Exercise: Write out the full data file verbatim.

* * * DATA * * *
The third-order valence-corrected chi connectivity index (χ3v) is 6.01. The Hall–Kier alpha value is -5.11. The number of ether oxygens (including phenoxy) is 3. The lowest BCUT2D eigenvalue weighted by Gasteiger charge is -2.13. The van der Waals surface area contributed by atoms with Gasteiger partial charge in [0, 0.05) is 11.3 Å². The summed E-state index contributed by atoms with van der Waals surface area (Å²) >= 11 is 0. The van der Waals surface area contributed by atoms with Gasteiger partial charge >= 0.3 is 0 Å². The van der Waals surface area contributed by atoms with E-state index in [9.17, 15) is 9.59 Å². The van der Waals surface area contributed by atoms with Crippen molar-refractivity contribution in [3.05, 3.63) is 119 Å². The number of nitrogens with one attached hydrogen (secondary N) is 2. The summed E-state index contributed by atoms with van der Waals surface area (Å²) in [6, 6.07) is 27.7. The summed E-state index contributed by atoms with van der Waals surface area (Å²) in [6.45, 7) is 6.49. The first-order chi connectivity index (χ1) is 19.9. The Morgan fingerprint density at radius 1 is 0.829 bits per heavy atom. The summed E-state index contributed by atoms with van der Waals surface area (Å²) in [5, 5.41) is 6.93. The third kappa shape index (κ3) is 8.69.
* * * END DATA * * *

The third-order valence-corrected chi connectivity index (χ3v) is 6.01. The Hall–Kier alpha value is -5.11. The number of ether oxygens (including phenoxy) is 3. The lowest BCUT2D eigenvalue weighted by Gasteiger charge is -2.13. The van der Waals surface area contributed by atoms with Gasteiger partial charge in [0, 0.05) is 11.3 Å². The summed E-state index contributed by atoms with van der Waals surface area (Å²) >= 11 is 0. The van der Waals surface area contributed by atoms with Gasteiger partial charge >= 0.3 is 0 Å². The van der Waals surface area contributed by atoms with E-state index in [9.17, 15) is 9.59 Å². The van der Waals surface area contributed by atoms with Crippen molar-refractivity contribution in [3.05, 3.63) is 119 Å². The number of nitrogens with one attached hydrogen (secondary N) is 2. The summed E-state index contributed by atoms with van der Waals surface area (Å²) in [6, 6.07) is 27.7. The summed E-state index contributed by atoms with van der Waals surface area (Å²) in [6.45, 7) is 6.49. The first-order chi connectivity index (χ1) is 19.9. The Morgan fingerprint density at radius 1 is 0.829 bits per heavy atom. The summed E-state index contributed by atoms with van der Waals surface area (Å²) in [5, 5.41) is 6.93. The third kappa shape index (κ3) is 8.69.